Rory McIlroy and Phil Mickelson look on.
Photo by Vaughn Ridley/Getty Images (left), Photo by Chris Trotman/LIV Golf/Getty Images (right)

A Merge With LIV Golf Puts the PGA Tour's Hypocrisy on Full Display

For a year, the PGA spoke out against LIV Golf. But a merge signals the PGA only cares about one thing: money.

News has broken that the PGA Tour and LIV Golf will merge to be under one umbrella, nearly one year to the day of LIV's first-ever tournament. This decision shows that hypocrisy in the world of sports is alive and well, because money has always been the bottom line for the PGA.

The outrageous prize pools behind the Saudi-backed LIV Golf tour lured top golfers Brooks Koepka, Dustin Johnson and Phil Mickelson away from the PGA Tour. PGA Commissioner Jay Monahan spoke out constantly, condemning these defections and punishing the players who played with LIV Golf.

The PGA, along with some of its most notable supporting players such as Rory McIlroy, plus members of the media, lofted morality grenades at the players taking the Saudi money. They essentially said those golfers had no principles above profit, no respect for the tradition of the sport, and no concern about the global impact of their choices.

"If Putin had a golf tournament, would you play in it?" was the generic tag-line question PGA supporters were using to push their holier-than-thou view on those playing for, or even considering, LIV Golf. How silly they must feel now that the PGA compromised so quickly on the "values" it shoved down everyone's throat.

Now it all just looks like a glorified smear campaign by the PGA to keep players and viewers committed to their product by telling them they were "evil" to take the money from Saudi Arabia or even watch those events. After months of this stance, what does the PGA Tour do? It gets in bed with the same Saudi government it labeled as evil and bad for the sport (or even bad for the world) just to make sure it doesn't lose any money itself. Hypocrisy at its finest.

Where Do PGA Tour Loyalists Like Rory McIlroy Go From Here?

Rory McIlroy swings at the Canadian Open.

Photo by Vaughn Ridley/Getty Images

In light of this news, it's not shocking that McIlroy has been oddly quiet about discussing LIV Golf as of late after months of rallying cries. The PGA Tour has put the golfers who stood by it in a horrendous position, as its quick cave-in has prevented those players from earning possibly tens of millions of dollars that their competitors collected — all to seemingly end up on the same tour as those who left, and with no recourse.

This whole saga tells us that launching a morality campaign against the LIV Golf Tour because it had an easy, low-brow villain was simply the best financial decision for the PGA. It was a strategic decision to essentially point at money coming from Saudi Arabia and say, "How can you support this? Anyone who does is aligned with evil" all in the hope that LIV Golf would never get off the ground and cut into the enormous pockets of the PGA and its media deals. It seems like nothing but a business strategy.

Now, the best interests of the PGA's business are to merge with LIV Golf and use that same Saudi money to offer better prizes to keep the best players and product associated with its bottom line. Isn't it funny how easy it is to point at someone's moral compass and say it's wrong until it impacts your own welfare?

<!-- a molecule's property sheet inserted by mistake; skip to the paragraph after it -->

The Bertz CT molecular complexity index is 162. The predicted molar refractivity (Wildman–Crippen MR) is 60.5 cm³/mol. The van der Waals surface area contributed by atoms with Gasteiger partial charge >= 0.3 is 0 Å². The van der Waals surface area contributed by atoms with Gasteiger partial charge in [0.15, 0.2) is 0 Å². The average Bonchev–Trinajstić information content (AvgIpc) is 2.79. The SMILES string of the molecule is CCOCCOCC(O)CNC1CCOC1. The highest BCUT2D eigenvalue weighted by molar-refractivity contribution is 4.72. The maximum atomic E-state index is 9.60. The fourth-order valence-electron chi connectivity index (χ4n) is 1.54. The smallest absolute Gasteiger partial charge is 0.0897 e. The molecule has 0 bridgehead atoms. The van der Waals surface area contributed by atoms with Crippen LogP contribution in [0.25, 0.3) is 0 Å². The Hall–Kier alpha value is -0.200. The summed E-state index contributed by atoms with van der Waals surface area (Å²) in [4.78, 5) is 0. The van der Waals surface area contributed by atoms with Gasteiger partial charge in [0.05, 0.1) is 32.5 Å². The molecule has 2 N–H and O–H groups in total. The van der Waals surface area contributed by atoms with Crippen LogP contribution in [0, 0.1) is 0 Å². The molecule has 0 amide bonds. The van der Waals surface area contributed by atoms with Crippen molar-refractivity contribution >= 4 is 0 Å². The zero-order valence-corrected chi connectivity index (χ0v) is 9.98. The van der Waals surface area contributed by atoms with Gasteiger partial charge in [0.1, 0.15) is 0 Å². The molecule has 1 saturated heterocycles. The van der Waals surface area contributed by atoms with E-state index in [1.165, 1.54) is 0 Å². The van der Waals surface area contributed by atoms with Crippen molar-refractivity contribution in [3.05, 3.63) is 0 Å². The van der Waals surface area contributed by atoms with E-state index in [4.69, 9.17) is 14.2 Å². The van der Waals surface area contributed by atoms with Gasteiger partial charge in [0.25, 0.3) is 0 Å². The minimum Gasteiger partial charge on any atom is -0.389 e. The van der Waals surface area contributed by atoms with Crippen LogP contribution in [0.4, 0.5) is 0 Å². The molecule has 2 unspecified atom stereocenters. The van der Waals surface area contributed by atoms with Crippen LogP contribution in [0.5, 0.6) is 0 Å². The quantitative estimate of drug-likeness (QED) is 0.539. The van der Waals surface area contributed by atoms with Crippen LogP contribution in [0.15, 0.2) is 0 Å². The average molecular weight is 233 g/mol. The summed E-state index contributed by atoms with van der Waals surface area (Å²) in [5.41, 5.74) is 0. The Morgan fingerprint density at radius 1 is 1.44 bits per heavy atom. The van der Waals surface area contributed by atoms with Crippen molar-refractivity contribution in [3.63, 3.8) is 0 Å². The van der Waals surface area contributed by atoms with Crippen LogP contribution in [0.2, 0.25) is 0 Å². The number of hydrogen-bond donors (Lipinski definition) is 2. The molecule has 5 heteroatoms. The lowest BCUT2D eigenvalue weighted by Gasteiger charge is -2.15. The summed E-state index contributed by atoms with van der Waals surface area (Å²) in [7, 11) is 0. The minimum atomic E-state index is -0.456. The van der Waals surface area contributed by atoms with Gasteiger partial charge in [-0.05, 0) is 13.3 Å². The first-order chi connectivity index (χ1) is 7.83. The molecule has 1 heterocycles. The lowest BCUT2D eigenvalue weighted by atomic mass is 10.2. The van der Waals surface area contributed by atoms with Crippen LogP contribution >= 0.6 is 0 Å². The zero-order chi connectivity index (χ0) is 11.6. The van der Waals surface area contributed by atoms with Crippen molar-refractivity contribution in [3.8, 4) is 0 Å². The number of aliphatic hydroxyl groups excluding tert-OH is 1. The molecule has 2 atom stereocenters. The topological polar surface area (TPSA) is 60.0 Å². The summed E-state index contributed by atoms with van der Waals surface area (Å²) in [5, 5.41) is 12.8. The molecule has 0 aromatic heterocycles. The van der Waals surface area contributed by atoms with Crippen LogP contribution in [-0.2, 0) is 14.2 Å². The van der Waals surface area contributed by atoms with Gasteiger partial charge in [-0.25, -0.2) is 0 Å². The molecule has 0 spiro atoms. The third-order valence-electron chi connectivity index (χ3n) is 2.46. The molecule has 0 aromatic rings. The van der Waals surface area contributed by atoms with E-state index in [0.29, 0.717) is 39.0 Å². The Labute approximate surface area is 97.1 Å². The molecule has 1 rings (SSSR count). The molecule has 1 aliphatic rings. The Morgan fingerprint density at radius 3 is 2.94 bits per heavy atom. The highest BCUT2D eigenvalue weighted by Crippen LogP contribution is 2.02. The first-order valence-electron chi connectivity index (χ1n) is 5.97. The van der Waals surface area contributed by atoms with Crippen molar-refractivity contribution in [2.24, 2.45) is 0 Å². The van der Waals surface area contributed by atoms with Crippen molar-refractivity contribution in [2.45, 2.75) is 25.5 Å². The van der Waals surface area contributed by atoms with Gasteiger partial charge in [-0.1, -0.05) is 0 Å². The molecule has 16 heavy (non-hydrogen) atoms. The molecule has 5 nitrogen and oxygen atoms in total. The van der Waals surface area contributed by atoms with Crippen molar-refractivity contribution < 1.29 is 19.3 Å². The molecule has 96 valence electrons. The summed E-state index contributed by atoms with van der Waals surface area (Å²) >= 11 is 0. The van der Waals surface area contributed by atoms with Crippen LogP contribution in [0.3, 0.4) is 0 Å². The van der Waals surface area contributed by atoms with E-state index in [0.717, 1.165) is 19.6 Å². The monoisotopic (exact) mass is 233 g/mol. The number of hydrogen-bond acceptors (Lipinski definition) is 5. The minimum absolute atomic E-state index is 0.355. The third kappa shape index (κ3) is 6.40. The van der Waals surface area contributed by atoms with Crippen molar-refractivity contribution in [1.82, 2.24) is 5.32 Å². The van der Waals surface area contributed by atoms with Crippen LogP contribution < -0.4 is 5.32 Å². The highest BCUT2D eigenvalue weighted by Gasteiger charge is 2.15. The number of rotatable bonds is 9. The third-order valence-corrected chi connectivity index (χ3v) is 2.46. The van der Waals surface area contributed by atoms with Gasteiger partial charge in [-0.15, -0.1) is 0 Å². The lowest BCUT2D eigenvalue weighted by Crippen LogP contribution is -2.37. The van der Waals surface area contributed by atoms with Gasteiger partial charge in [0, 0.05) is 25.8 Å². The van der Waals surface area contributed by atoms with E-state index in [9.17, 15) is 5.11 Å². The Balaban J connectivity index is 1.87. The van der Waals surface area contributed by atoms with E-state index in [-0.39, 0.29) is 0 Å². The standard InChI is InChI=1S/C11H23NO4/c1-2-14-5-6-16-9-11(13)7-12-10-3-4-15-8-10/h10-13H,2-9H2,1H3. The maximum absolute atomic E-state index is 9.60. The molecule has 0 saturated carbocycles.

Even beyond the individual financials, the PGA Tour has put the players who stood up as ethically opposed to participating in a Saudi-backed tour in an untenable position. When the organizations merge, any player who continues to participate on this tour will be taking money from — and making money for — that same foreign government they were told to stand against.

If you are a fan who stood by the PGA Tour and the players who didn't defect, because of the way you feel politically about the influence of the Saudi government, what are you supposed to do now? Stop watching golf altogether? Watch only minor tour events that are not associated with the PGA/Saudi government?

The PGA Tour's Hypocrisy is on Full Display

PGA Tour Commissioner Jay Monahan speaks at a podium.

Jay Monahan, PGA TOUR Commissioner, speaks at THE PLAYERS Championship on THE PLAYERS Stadium Course at TPC Sawgrass on March 12, 2023 in Ponte Vedra Beach, Florida. (Photo by Sam Greenwood/Getty Images)

It has all become a mess because, in the end, the PGA is a business that was never above hypocrisy if it increased its bottom line. No one should have expected otherwise. After all, the PGA Tour is based in the United States, where the government has signed deals to sell hundreds of billions of dollars worth of military arms to Saudi Arabia despite what seems like a simultaneous opposition enforced by the Saudi government to many of human rights beliefs. It seems that, for some, this is just how business is done.

And if you think this is the end of monetary influence from Saudi Arabia on global sports, you should check out some contracts in soccer — such as one paying striker Karim Benzema unfathomable amounts of money to play in Saudi Arabia (income tax-free, by the way).

It's easy to have morals when you have little to lose and the stakes are low. I'm not sure if the PGA Tour ever had them to begin with or it just lacked enough conviction to stick with them amid adversity. Either way, where we sit today, the PGA Tour has put many of its top golfers and most dedicated fans in a horrible position. And why? Because it wanted money from the Saudis — just like everyone it declared a villain for wanting the exact same thing.

MORE: What Exactly is LIV Golf and Why Is It So Controversial?